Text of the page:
Some days, like today, I need to do a deployment of a new version of an application. I have just wrapped up a new version of a custom application for event registration and I need to deploy it to one of our test servers so that it can be tested before I can demo it to my stakeholders at Goodwin. I always like to make sure that someone other than the person who made the changes to the software tests it. It is really hard to find errors in your own code–have you ever tried to copy edit your own writing and overlooked an an obvious typo? It’s the same with the software that you create. Our automated tests take care of things like obvious typos, but a fresh pair of eyes can also catch errors and also double check that what was implemented matches what was requested. My testers are all ready to go, so I take the most recent automated build of the software, move it over to the test server, update the database and start it up before I let them know that it is ready.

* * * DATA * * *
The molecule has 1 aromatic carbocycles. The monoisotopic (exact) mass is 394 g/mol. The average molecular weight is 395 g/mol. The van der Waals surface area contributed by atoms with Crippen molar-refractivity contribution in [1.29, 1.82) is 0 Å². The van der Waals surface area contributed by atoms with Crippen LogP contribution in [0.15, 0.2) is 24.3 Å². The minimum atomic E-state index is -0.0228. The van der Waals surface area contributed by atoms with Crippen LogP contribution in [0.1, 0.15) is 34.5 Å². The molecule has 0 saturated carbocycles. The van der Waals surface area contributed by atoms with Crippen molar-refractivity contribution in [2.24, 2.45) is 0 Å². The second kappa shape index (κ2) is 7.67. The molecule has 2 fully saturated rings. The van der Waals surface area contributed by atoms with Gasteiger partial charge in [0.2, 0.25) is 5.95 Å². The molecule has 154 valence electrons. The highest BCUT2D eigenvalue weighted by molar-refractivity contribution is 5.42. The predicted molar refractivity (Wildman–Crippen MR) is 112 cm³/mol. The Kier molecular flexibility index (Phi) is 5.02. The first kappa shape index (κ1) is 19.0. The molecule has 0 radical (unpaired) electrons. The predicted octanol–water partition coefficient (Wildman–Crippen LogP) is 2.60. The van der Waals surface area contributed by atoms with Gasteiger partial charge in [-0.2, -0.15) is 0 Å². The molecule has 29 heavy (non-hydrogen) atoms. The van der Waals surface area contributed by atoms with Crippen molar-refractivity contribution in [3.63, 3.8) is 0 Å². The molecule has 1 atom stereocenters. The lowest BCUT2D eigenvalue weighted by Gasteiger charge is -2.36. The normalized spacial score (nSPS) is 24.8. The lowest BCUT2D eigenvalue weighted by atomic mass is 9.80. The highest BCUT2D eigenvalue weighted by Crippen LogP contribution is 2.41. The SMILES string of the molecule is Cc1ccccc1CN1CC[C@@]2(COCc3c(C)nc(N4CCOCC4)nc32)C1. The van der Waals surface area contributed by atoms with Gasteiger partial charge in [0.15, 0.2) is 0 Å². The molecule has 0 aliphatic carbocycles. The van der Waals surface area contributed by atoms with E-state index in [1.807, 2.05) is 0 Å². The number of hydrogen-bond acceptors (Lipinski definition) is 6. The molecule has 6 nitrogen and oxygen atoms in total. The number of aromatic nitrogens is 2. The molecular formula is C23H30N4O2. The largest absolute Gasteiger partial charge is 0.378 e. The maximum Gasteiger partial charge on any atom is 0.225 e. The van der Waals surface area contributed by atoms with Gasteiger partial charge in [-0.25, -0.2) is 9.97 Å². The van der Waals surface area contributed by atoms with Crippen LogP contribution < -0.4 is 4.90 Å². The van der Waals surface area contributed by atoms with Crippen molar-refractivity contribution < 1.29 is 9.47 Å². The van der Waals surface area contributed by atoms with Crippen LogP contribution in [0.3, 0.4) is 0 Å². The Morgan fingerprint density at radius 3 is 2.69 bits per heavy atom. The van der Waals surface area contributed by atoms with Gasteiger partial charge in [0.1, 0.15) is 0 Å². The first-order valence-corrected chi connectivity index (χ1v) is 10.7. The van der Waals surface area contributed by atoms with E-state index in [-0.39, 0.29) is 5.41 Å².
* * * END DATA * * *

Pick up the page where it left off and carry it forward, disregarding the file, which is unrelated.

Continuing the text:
Every afternoon we have a stand up meeting over here with the tech staff. A stand up meeting is supposed to be a meeting where you are standing up so that you are not tempted to let the meeting drag on too long, but we actually sit down sometimes so maybe we should start calling it a “status meeting”. This meeting is really important because it gives us an opportunity to hear what everyone is working on. Sometimes if one of us is stuck on a problem this meeting is a convenient place to ask for help. It’s also a good way to check on the status of a task you are waiting for from someone else. We spend most of our time working alone, but we depend on each other to carry out different tasks and offer ideas and perspective on our work. After the meeting I might sit with someone to talk about a project. I really enjoy working with these guys!